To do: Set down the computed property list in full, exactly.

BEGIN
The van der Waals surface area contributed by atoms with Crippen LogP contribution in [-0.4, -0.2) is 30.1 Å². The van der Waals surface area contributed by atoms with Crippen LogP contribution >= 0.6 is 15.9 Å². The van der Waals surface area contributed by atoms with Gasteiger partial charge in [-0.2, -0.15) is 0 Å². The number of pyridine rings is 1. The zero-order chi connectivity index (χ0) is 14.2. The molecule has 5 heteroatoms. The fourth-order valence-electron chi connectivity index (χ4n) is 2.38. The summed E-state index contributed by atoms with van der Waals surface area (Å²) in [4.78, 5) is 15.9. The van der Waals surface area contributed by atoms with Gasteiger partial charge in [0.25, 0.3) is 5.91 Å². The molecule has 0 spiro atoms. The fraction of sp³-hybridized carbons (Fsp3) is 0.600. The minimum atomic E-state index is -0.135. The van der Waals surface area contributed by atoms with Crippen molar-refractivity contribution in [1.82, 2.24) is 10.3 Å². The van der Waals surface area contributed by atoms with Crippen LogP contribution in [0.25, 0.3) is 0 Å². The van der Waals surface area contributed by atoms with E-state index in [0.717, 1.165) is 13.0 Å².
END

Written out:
The van der Waals surface area contributed by atoms with Crippen LogP contribution in [-0.4, -0.2) is 30.1 Å². The van der Waals surface area contributed by atoms with Crippen LogP contribution >= 0.6 is 15.9 Å². The van der Waals surface area contributed by atoms with Gasteiger partial charge in [-0.2, -0.15) is 0 Å². The number of pyridine rings is 1. The zero-order chi connectivity index (χ0) is 14.2. The molecule has 5 heteroatoms. The fourth-order valence-electron chi connectivity index (χ4n) is 2.38. The summed E-state index contributed by atoms with van der Waals surface area (Å²) in [4.78, 5) is 15.9. The van der Waals surface area contributed by atoms with Gasteiger partial charge in [0.25, 0.3) is 5.91 Å². The molecule has 0 spiro atoms. The fraction of sp³-hybridized carbons (Fsp3) is 0.600. The minimum atomic E-state index is -0.135. The van der Waals surface area contributed by atoms with Crippen molar-refractivity contribution in [1.82, 2.24) is 10.3 Å². The van der Waals surface area contributed by atoms with Crippen LogP contribution in [0.25, 0.3) is 0 Å². The van der Waals surface area contributed by atoms with E-state index in [0.717, 1.165) is 13.0 Å².